14 August 2012 There was a hive of activity and a warm display of South African national pride at Johannesburg’s OR Tambo International on Tuesday morning as crowds waving flags and blowing vuvuzelas welcomed the country’s Olympic heroes back from the London Games. In true South African style, the supporters broke out in song, singing the national anthem as they met the athletes, who stood in a line with their hands over their chests. Placards displaying messages such as “Welcome back home Team SA”, “Well done incredible rowers” and “Welcome back heroes” could be seen among the hundreds gathered at the airport. Sport Minister Fikile Mbalula Mbalula said there were no words to describe the joy that swept over the nation when Team SA members won medals at the highly contested Games. “Today, we are united … because of your deeds; you’ve inspired a nation and for what you’ve done, you will remain in the archives of history.” Mbalula said Olympic silver medallist Caster Semenya represented what a young African woman could achieve with determination and support. “[Semenya] represents a symbol of a courageous young woman … who toils out of difficulties to become a symbol of success and greatness.” The Limpopo-born runner said although she was somewhat disappointed with her achievement, she tried her best. “I am a little disappointed. At least we’ve won silver and I am now focusing on 2013’s world championship in Moscow,” said Semenya, who also promised South Africans that she would continue to make them proud. South Africa’s two silver medals came from flag bearer Semenya and swimmer Chad Le Clos (who also won gold), while canoeist Bridgitte Hartley won bronze. The three gold medals came from swimming sensations Cameron van der Burgh and Le Clos, and the rowing team comprising Sizwe Ndlovu, Matthew Brittain, James Thompson and John Smith. “When Cameron van der Burgh won the gold medal … South Africans reverberated with joy and blew their vuvuzela to the ears,” Mbalula said. “Even those who were far away could hear that South Africa had arrived.” Le Clos snatched the gold medal from United States swimming legend Michael Phelps in the 200m butterfly, before winning silver behind Phelps in the 100m butterfly. South African stalwart Winnie Madikezela-Mandela was among the South Africans who came to the airport to give the Olympic team a warm welcome. Popular Kaizer Chiefs and Bafana Bafana supporter Mukwevho said: “I am here to give our heroes a warm welcome because I’m satisfied with their performance. With their performance, I am quite certain that we will do better in the upcoming Olympic Games.” His views were echoed by another well-known football supporter, Sadam Maake. “These athletes made us proud and as a result of their performance, we are well-known the world over, so they deserve a heroes’ welcome.” The team’s chef de Mission, Patience Shikwambane, said: “We’ve done very well as Team SA at the London Olympics compared to the 2008 Beijing Olympics, where we were ranked 71 and now we are leaders in Africa. “To the athletes, you are world champions and you must not start to walk tall. You need to stay humble … You are what you are because of the support you received from the nation, family and friends. To the medallists, we salute you. You’ve made us proud.” SA Sports Confederation and Olympic Committee (Sascoc) president Gideon Sam, who had set a target of 12 medals for Team SA, gave the Olympians hearty congratulations. “I am 100 percent satisfied with the performance and what we’ve achieved. We set the target precisely because we wanted to work towards something. “We tried our best, and in the coming weeks I will give the medallists a programme in preparation for the Rio de Janeiro Olympics in 2016.” The government also joined in congratulating Team SA. “We join the multitudes of sport enthusiasts in congratulating our athletes for their best performance and grit at the games,” said government spokesperson Jimmy Manyi. “Team SA has emerged as shining stars and are now exemplary to those who want to achieve greatness. Government hopes that these achievements will inspire our local youth to follow in their steps and realise South Africa’s dream.” The medallists were also thanked with monetary rewards. Le Clos received R600 000 for winning gold and silver, while his coach Graham Hill, who was not present to receive the dummy cheque, got R150 000. Van der Burgh got R400 000 and his coach received R100 000. The four members of the rowing team each received R100 000, while Semenya pocketed R200 000 and her coach Maria Mutola got R50 000. Hartley took home R80 000. Source: SANews.gov.za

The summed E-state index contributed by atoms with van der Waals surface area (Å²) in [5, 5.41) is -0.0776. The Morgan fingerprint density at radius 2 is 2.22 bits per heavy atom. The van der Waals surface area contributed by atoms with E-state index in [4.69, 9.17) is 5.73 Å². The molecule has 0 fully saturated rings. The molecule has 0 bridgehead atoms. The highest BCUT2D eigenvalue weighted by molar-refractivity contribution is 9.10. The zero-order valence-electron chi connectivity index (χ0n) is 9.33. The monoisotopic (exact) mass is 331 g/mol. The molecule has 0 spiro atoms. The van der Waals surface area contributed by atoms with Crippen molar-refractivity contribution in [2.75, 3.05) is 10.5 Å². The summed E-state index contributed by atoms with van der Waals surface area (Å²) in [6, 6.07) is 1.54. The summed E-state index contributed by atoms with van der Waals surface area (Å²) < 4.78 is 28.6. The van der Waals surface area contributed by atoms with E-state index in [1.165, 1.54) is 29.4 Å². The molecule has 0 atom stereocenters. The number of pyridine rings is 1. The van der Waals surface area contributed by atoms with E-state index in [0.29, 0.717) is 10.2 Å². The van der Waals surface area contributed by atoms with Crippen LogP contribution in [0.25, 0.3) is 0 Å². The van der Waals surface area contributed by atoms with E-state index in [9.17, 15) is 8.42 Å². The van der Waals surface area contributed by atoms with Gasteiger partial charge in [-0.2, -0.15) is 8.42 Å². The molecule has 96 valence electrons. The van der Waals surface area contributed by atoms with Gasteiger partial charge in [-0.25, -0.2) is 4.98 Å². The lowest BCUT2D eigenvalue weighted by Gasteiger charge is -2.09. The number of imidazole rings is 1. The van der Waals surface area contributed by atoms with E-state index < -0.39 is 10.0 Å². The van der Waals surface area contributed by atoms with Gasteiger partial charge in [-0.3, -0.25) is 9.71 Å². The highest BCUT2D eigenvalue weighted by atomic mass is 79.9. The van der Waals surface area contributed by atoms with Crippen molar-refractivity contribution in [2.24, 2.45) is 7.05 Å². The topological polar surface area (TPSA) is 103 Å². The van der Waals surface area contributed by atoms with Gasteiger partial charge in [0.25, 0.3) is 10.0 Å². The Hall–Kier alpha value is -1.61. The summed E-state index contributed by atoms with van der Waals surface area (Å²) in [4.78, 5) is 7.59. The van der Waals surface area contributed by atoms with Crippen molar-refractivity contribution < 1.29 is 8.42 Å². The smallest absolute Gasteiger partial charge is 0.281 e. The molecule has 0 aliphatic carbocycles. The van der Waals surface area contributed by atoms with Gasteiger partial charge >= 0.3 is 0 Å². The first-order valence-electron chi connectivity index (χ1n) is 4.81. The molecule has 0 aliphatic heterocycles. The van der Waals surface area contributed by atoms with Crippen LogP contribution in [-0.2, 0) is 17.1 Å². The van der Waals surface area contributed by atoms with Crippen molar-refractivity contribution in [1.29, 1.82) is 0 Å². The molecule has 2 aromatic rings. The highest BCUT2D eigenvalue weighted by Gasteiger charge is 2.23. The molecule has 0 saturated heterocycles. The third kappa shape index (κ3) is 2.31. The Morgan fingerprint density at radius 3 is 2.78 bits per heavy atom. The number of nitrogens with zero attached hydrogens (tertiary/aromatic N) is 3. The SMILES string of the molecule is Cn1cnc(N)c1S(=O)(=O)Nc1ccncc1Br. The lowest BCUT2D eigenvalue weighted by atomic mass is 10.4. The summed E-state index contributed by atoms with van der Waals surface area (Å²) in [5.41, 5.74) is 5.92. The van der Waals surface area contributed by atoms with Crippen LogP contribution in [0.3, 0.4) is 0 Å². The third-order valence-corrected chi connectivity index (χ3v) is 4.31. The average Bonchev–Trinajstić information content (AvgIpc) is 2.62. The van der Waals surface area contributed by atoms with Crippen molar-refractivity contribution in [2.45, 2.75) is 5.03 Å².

Bountly is a local recruitment website designed to service job creation, through incorporating social media elements and the current peer-to-peer economy trend revolutionised by companies such as Uber and Airbnb.Bountly is a South African online platform aimed at helping to solve the unemployment crisis in South Africa by enabling job seekers to establish a trustworthy authority for themselves in the local freelancer marketplace. (Image: Bountly)A beta version of the site was launched in January 2018, focused primarily on job opportunities in the Western Cape. But the site creators hope to provide connections for job seekers in other major centres in the next six months.Bountly connects job seekers, students and people looking for a second income with part-time employment. The vacancies cover a wide variety of jobs, including office administration, dog walking, maintenance work and manufacturing. The site allows interested parties to register and create a CV profile online. Visitors can register to search for potential employees or to place job ads.Job seekers can apply for jobs on the site, or await new opportunities that fit their skillsets. Registered users are notified about potential job openings, safely connected with the job offering and when the job is completed, are paid through the site’s secure payment portal.Both applicants and work providers can be star-rated, which builds their individual credibility and performance ranking, much like the way Uber rates both drivers and passengers. The ultimate aim for the website designers is to create a vast network of connections countrywide.The website is a collaboration between software engineer Michael Whelehan, public relations expert Carly Jack and entrepreneur Simon Telian.“We want to [be able to] give people equal opportunity, and [give them] a marketplace to create an authority in their chosen profession,” Whelehan told The South African news website.Bountly wants to become the leading South African solution to reliable online recruitment, an area often prone to inconsistent gatekeeping and exploitation of job seekers. The website is free to use for registered users and no services or money is exchanged until all parties and opportunities are verified.“We want to create trust in the workplace, while giving our users the competitive edge,” says Telian, a veteran of several successful entrepreneurial endeavours in South Africa, Germany and Switzerland.While the focus of the website is on temporary, small-scale employment opportunities, the team believe that proper management of a thriving but under-utilised informal job market in South Africa is one of the country’s greatest assets in helping to solve the employment challenges.“Bountly targets the grey area, the undefined and task-related work roles, of which there is an abundance in South Africa,” Jack told The South African.For more information, visit the Bountly website and connect with those behind the idea on LinkedIn and Facebook.Source: The South African website, BountlyWould you like to use this article in your publication or on your website? See Using Brand South Africa material.
A day after a Shetkari Sanghatana (SS) leader in Akola district of Maharashtra planted illegal Genetically Modified (GM) seeds, the officers from Agriculture Department on Tuesday searched his house and collected the seed samples to be sent to the testing. Hundreds of farmers on Monday had joined in what they termed as the ‘civil disobedience’ movement, to protest central government’s indecisiveness in approving the next generation of GM cotton, as farmer leader Lalit Patil-Bahale sowed seeds of the illegal herbicide tolerant (HT) Bt cotton and Bt Brinjal, in his field in Akoli Jahangir in Akola’s Akot tehsil.The open defiance of law was organised by SS, a farmers’ organisation which has been an advocate of open market in the field of agriculture.“Today, the officials from the Agriculture department visited my house and seized samples of seeds which were sown yesterday. I had openly announced that we will be breaking the law and was ready for any type of repercussions,” said Mr Patil-Bahale.He said that the officials told him that samples will be sent for tests to determine whether it was really a banned HTBt cotton seed. “If they had decided to wait to test on cotton crop, then they would have had to wait for two months. It seems they were in a hurry,” he said. Akola district collector Jitendra Papalkar told The Hindu that the farmers’ body has committed an illegal act. “We have sent a team of agriculture officers and will be seeking the report from them, following which necessary action would be taken,” he said.Breaking law by planting unapproved GM seed may attract imprisonment of up to five years and monetary fine worth ₹1 lakh.The anti-GM crop activists too had termed the action by SS as one similar to bio-terrorism, risking the lives of future generations.